Royal Caribbean Cruises Ltd. (RCL) swung to a fourth-quarter loss as the cruise ship company recorded a massive impairment charge, although net yields–a key industry metric measuring revenue per available cruise day–beat expectations.
For the year, the company projected per-share earnings of $2.30 to $2.50, below recent estimates of analysts polled by Thomson Reuters for $2.67.
Royal Caribbean, whose brands include its namesake line and Celebrity cruises, has seen its North American and Asia markets performing well, although Europe has had larger-than-expected discounting as potential passengers hemmed in bookings because of economic uncertainty and fallout from last year’s deadly wreck of the Costa Concordia, a competitor’s ship, in January. The accident, off the coast of Italy, brought intense scrutiny to the issue of ship safety, and led Royal Caribbean to temporarily suspend almost all of its marketing.
On Monday, the company said it had recorded a total impairment charge of $413.9 million for its Pullmantur brand, of which about $319.2 million relates to goodwill. The remainder is for a valuation allowance for deferred tax assets, a reduction in the value of the trademarks and an impairment charge related to three aircraft that Pullmantur owns and operates.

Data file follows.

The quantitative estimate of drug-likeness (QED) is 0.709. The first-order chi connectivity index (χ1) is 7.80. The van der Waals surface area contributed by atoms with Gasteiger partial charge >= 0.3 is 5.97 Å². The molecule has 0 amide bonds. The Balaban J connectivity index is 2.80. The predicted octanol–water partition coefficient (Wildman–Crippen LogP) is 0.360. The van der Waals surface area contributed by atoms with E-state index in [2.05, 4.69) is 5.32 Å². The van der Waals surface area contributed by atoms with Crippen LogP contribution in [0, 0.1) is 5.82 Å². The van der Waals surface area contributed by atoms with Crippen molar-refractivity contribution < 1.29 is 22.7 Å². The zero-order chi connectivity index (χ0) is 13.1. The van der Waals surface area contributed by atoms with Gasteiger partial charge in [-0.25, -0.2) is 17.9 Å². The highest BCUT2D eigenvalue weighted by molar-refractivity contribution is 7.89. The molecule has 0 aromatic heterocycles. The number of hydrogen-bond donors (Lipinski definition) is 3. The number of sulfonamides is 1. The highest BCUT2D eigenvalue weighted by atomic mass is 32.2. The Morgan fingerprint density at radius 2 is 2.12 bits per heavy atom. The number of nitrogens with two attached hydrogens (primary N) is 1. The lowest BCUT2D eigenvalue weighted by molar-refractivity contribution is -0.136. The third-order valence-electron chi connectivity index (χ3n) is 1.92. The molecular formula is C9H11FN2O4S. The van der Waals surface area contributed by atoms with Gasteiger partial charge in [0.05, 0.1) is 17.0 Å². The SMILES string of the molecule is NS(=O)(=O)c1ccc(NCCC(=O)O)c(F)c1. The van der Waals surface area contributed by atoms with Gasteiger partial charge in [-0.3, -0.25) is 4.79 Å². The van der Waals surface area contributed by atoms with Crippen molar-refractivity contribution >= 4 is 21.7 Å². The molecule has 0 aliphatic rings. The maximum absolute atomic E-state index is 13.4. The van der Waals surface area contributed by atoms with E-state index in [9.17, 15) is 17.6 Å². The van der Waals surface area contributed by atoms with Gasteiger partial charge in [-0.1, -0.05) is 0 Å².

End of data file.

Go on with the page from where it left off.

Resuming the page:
Royal Caribbean said its 2013 Wave season–the three-month stretch of heavy bookings at the start of a year–is “broadly off to a promising start.” However, it noted that “booking volumes and pricing are down substantially in Spain due to the impact of additional austerity measures there, the lingering impact of the Costa Concordia tragedy and other factors.”
“Excluding the Pullmantur impairment charges, our operating results came in remarkably close to our forecast from a year ago, which is notable given the challenging environment,” Chief Executive Richard D. Fain said. “Looking forward, we see a tale of two continents; North America is doing well, while parts of Europe continue to be a challenge.”
For the quarter, Royal Caribbean reported a loss of $392.8 million, or $1.80 a share, versus a profit of $36.6 million, or 17 cents a share, a year earlier.
In October, Royal Caribbean projected results for the quarter ranging from a per-share loss of two cents to a profit of eight cents a share, well below analyst expectations at the time.
Revenue rose 1.7% to $1.81 billion. Analysts recently expected $1.82 billion.
Net yields were up 1.8% on a constant currency basis versus the company’s guidance of an about 1% increase.
Shares rose 33 cents to $37.12 in recent premarket trading. The stock has risen 20% in the past 12 months.